An elusive threat actor called Earth Lusca has been observed striking organizations across the world as part of what appears to be simultaneously an espionage campaign and an attempt to reap monetary profits.
"The list of its victims includes high-value targets such as government and educational institutions, religious movements, pro-democracy and human rights organizations in Hong Kong, COVID-19 research organizations, and the media, amongst others," Trend Micro researchers said in a new report. "However, the threat actor also seems to be financially motivated, as it also took aim at gambling and cryptocurrency companies.
The cybersecurity firm attributed the group as part of the larger China-based Winnti cluster, which refers to a number of linked groups rather than a single discrete entity that are focused on intelligence gathering and intellectual property theft.
Earth Lusca's intrusion routes are facilitated by spear-phishing and watering hole attacks, while also leveraging vulnerabilities in public-facing applications, such as Microsoft Exchange ProxyShell and Oracle GlassFish Server exploits, as an attack vector.
The infection chains lead to the deployment of Cobalt Strike, alongside a variety of additional malware such as Doraemon, ShadowPad, Winnti, FunnySwitch, and web shells like AntSword and Behinder.
Cobalt Strike is a full-featured intrusion suite that originated as a legitimate remote access tool, developed for red teams to use in penetration testing. However, in recent years, it has become one of the preferred tools in a threat actor's arsenal and the primary means of turning a foothold into a hands-on intrusion.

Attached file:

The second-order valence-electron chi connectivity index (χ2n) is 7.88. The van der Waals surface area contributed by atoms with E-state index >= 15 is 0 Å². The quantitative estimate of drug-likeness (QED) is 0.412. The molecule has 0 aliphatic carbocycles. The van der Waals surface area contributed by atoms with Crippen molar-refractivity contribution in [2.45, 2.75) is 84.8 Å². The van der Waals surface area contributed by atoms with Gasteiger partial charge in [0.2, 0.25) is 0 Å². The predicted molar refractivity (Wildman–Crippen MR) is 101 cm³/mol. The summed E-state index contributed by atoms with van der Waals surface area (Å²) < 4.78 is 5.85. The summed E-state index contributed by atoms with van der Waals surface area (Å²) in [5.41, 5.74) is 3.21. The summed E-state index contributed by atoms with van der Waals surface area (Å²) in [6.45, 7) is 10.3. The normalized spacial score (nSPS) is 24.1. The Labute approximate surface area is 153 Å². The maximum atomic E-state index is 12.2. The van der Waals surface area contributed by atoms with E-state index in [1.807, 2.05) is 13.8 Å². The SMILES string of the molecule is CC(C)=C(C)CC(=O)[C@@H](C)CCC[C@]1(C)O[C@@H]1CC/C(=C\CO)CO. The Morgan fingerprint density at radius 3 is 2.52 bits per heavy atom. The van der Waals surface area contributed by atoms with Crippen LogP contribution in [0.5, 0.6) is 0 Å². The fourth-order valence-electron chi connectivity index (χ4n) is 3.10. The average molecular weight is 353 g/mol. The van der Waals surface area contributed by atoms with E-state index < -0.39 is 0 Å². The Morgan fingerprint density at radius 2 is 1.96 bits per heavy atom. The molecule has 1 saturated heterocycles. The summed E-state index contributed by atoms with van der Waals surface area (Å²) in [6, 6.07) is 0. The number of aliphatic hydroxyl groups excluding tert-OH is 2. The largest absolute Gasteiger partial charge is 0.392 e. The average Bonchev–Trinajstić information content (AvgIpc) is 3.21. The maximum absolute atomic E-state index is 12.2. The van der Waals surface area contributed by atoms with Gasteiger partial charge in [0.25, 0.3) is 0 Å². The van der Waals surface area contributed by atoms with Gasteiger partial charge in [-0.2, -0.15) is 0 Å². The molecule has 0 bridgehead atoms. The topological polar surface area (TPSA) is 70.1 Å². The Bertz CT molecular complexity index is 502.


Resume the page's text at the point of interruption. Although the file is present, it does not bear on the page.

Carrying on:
Interestingly, while the attacks also involve installing cryptocurrency miners on infected hosts, the researchers pointed out that "the revenue earned from the mining activities seem low."
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Telemetry data gathered by Trend Micro reveal that Earth Lusca staged attacks against entities that could be of strategic interest to the Chinese government, including —
- Gambling companies in Mainland China
- Government institutions in Taiwan, Thailand, Philippines, Vietnam, United Arab Emirates, Mongolia, and Nigeria
- Educational institutions in Taiwan, Hong Kong, Japan, and France
- News media in Taiwan, Hong Kong, Australia, Germany, and France
- Pro-democracy and human rights political organizations and movements in Hong Kong
- COVID-19 research organizations in the U.S.
- Telecom companies in Nepal
- Religious movements that are banned in Mainland China, and
- Various cryptocurrency trading platforms
"Evidence points to Earth Lusca being a highly-skilled and dangerous threat actor mainly motivated by cyberespionage and financial gain. However, the group still primarily relies on tried-and-true techniques to entrap a target," the researchers said.
"While this has its advantages (the techniques have already proven to be effective), it also means that security best practices, such as avoiding clicking on suspicious email/website links and updating important public-facing applications, can minimize the impact — or even stop — an Earth Lusca attack."